Land additions proposed for parks
Proposed amendments to the Protected Areas of British Columbia Act will expand B.C.’s parks and protected areas system, adding approximately 107 hectares of new land to six existing Class A parks, including two in the East Kootenay.
The proposed additions are the result of private land acquisitions and include:
- 17 ha to Kikomun Creek Provincial Park in the East Kootenay;
- Four ha to the Purcell Wilderness Conservancy Provincial Park in the East and Central Kootenay;
- 35 ha to Syringa Provincial Park near Castlegar;
- 19 ha to Myra-Bellevue Provincial Park in the Okanagan;
- 29 ha to Bridge Lake Provincial Park in the Cariboo region;
- 2.5 ha to Harmony Islands Marine Provincial Park along the Sunshine Coast.
The additional land at Kikomun Creek Provincial Park addition (17 ha) features a wetland and small lake secures an inholding that was completely encompassed within the park boundaries and was identified as a priority shortly after the park’s establishment in 1972.
Located on Lake Koocanusa southeast of Cranbrook, Kikomun Creek Provincial Park protects a rare open forest and grassland, and is a popular area for camping, mountain biking, hiking and boating. The total area of this park will be 699 hectares.
The Purcell Wilderness Conservancy Park proposed addition is an undeveloped mountain landscape home to at least 90 species of birds and several animals, such as elk, goats, black bears and grizzly bears.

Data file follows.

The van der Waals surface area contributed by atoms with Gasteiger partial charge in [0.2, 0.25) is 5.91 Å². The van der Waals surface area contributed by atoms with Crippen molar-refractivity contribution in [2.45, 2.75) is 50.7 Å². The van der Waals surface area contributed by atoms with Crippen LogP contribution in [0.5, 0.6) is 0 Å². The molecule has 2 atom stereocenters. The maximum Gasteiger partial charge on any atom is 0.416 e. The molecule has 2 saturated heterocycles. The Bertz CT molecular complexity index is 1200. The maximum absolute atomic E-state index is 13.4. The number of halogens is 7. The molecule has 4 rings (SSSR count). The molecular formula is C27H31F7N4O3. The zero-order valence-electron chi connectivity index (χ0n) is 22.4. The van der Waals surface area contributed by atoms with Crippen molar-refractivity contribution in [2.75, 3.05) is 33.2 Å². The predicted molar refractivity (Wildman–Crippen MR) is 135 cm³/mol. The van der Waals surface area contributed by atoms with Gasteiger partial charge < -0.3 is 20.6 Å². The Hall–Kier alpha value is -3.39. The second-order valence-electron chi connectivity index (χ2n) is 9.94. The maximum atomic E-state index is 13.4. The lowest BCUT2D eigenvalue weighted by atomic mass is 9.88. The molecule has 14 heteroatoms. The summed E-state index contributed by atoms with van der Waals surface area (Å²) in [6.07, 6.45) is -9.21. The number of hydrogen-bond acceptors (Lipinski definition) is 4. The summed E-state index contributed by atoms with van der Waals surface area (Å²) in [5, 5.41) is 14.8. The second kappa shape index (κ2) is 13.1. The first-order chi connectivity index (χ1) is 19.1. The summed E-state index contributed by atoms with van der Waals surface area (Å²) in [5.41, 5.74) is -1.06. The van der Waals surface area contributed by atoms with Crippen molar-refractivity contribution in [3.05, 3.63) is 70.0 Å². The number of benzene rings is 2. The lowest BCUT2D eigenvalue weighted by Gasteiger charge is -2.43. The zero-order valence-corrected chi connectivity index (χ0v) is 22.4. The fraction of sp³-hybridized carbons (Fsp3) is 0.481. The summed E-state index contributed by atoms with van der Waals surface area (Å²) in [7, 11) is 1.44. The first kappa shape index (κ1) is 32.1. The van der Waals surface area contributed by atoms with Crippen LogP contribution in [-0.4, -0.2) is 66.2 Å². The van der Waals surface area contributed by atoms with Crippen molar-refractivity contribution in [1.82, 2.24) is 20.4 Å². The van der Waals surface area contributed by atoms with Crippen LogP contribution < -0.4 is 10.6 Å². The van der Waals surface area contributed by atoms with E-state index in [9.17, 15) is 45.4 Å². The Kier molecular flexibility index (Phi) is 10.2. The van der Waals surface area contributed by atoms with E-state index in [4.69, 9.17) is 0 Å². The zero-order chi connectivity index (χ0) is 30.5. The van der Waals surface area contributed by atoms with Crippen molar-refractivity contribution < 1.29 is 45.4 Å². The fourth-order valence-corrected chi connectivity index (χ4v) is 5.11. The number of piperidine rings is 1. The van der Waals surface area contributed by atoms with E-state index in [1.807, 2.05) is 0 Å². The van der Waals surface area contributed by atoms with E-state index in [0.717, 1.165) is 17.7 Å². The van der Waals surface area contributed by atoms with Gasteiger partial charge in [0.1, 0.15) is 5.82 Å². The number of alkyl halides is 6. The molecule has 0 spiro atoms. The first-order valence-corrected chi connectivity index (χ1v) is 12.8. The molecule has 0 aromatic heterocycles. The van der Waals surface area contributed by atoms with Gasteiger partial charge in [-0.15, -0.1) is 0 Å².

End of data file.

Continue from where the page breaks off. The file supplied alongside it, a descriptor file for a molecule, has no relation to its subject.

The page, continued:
The total area of this park, which also borders the East Kootenay from north of Kimberley to near Invermere will be 198,120 hectares.
Syringa Provincial Park not only protects provincially significant interior Douglas fir forests, it also preserves one of the few remaining examples of grassland ecosystems in the Kootenays.
The addition to the park is within a rare ecosystem and provides important winter range for deer and bighorn sheep. Located in south central B.C. near the southeast end of Lower Arrow Lake, the park is a popular destination for camping, fishing and boating. The total area of this park will be 4,538 hectares.
The proposed amendments will also replace boundary descriptions with official plans for two ecological reserves (Gilnockie Creek, southwest of Cranbrook, and Trout Creek) and three Class A parks (Conkle Lake, Jewel Lake and Johnston Creek).
Official plans provide a clearer description of where the parks or protected area boundaries are located, leading to less chance of unintentional trespassing, a Ministry of Environment and Climate Change Strategy media release outlined.
In addition, a minor administrative correction will be made to the boundary description of McDonald Creek Provincial Park and a new official plan has been prepared for Fintry Provincial Park to reflect a boundary modification completed in spring 2018.
One of the largest park systems in North America, British Columbia has 1,033 provincial parks, recreation areas, conservancies, ecological reserves and protected areas covering more than 14 million hectares, or approximately 14.4% of the provincial land base. The majority (628) of provincial parks in the system are Class A – lands dedicated for the preservation of their natural environment and for public use and enjoyment.
Amendments to the Protected Areas of British Columbia Act are regularly required to add land to parks and conservancies, modify or correct boundaries and improve boundary descriptions.
BC Parks manages the third largest parks system in North America behind the United States’ National Park Service and Parks Canada.
B.C. has the highest percentage of its land base dedicated to protected areas of all provincial Canadian jurisdictions.
B.C.’s provincial parks receive more than 23 million visits each year.
Lead image Kikomun Creek Provincial Park. e-KNOW file photos